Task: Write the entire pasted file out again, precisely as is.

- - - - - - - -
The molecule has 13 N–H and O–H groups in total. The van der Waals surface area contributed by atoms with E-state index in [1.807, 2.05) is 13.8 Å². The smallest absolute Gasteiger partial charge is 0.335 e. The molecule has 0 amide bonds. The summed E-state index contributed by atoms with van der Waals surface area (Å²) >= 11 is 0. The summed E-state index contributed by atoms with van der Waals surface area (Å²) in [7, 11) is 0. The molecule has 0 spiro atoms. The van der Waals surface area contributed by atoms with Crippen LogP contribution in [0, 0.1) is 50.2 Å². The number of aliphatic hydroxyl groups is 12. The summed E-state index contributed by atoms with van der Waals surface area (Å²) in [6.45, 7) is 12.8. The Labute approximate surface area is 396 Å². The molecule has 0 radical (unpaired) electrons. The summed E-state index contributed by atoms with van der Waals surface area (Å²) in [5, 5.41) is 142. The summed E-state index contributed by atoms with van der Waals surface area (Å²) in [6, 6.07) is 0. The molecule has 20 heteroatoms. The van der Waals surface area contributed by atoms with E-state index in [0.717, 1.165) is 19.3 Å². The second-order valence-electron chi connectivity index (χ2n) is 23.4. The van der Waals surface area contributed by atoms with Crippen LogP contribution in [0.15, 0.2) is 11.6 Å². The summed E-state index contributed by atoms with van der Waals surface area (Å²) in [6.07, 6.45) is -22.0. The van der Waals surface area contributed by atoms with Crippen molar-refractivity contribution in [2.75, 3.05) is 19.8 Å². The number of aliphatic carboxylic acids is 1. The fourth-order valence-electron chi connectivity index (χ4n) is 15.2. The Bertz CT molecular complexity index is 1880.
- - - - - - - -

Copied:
The molecule has 13 N–H and O–H groups in total. The van der Waals surface area contributed by atoms with E-state index in [1.807, 2.05) is 13.8 Å². The smallest absolute Gasteiger partial charge is 0.335 e. The molecule has 0 amide bonds. The summed E-state index contributed by atoms with van der Waals surface area (Å²) >= 11 is 0. The summed E-state index contributed by atoms with van der Waals surface area (Å²) in [7, 11) is 0. The molecule has 0 spiro atoms. The van der Waals surface area contributed by atoms with Crippen LogP contribution in [0, 0.1) is 50.2 Å². The number of aliphatic hydroxyl groups is 12. The summed E-state index contributed by atoms with van der Waals surface area (Å²) in [6.45, 7) is 12.8. The Labute approximate surface area is 396 Å². The molecule has 0 radical (unpaired) electrons. The summed E-state index contributed by atoms with van der Waals surface area (Å²) in [5, 5.41) is 142. The summed E-state index contributed by atoms with van der Waals surface area (Å²) in [6, 6.07) is 0. The molecule has 20 heteroatoms. The van der Waals surface area contributed by atoms with E-state index in [0.717, 1.165) is 19.3 Å². The second-order valence-electron chi connectivity index (χ2n) is 23.4. The van der Waals surface area contributed by atoms with Crippen LogP contribution in [0.15, 0.2) is 11.6 Å². The summed E-state index contributed by atoms with van der Waals surface area (Å²) in [6.07, 6.45) is -22.0. The van der Waals surface area contributed by atoms with Crippen molar-refractivity contribution in [2.75, 3.05) is 19.8 Å². The number of aliphatic carboxylic acids is 1. The fourth-order valence-electron chi connectivity index (χ4n) is 15.2. The Bertz CT molecular complexity index is 1880.